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Alan Earls

If are considering becoming a contractor or even moving up to consultant status there are plenty of rewards -- and just as many pitfalls. Two books can help you identify and make the most of your storage expertise in these two realms. "Answers for computer contractors," by Janet Ruhl (Technion Books, Leverett, MA) is authoritative and well-organized.

The author has written extensively on this topic and related consulting topics as well. "Answers for computer contractors" fills in some more blanks for both new and experienced contractors with a hard-hitting, well-organized collection of facts and figures about compensation as well as collected wisdom about how to negotiate higher compensation rates. Organized in question and answer format, "Answers" is extremely accessible and easy to use. There is also good advice on ways to actually EARN higher compensation by delivering more value to the customer.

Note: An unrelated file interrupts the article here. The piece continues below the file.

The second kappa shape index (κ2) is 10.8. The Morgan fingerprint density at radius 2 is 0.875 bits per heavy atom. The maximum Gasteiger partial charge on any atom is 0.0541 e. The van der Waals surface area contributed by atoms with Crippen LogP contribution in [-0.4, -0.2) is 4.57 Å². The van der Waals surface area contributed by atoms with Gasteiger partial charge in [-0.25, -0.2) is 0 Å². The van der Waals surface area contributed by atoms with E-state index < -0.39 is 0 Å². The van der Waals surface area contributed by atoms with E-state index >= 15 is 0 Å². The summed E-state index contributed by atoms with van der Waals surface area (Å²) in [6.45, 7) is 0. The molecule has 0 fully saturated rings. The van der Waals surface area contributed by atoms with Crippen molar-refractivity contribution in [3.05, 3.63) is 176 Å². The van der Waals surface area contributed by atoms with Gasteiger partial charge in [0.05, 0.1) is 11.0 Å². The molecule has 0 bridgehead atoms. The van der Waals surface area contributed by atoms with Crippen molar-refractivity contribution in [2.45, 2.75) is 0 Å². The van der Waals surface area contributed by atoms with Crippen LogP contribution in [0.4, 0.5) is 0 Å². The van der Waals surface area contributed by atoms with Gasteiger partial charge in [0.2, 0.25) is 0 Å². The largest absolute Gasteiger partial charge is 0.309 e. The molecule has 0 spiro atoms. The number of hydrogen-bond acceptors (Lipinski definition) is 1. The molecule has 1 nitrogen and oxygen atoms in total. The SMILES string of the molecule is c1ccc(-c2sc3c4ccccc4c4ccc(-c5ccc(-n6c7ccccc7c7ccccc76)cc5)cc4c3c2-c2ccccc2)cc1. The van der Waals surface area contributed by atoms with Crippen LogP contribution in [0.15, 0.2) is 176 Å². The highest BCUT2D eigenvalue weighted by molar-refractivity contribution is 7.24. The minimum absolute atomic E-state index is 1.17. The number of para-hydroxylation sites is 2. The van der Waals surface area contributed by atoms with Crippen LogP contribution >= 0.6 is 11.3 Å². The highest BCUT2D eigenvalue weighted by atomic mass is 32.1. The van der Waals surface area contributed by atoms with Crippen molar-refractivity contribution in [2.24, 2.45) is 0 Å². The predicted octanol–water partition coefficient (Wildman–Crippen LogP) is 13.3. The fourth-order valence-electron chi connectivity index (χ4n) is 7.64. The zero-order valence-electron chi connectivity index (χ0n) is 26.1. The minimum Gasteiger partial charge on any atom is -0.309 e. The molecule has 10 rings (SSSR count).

And if consulting is your dream, consider, "How to be a successful computer consultant," by Alan R. Simon (McGraw Hill, New York). The fact that it is in its 4th edition speaks volumes for it. This edition includes new chapters about how to succeed in corporate consulting settings, how to best define the boundaries of a new consulting engagement, and how to deal with difficult client situations. This new material clearly applies to all consultants, whether independent or working for a consulting firm. However, some of the book's details are not as contemporary as one might like -- even though the edition is only a few years old. Still, it's a great way to begin the process of turning your skills into a practice.

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About the author: Alan Earls is a freelance writer in Franklin, Mass.

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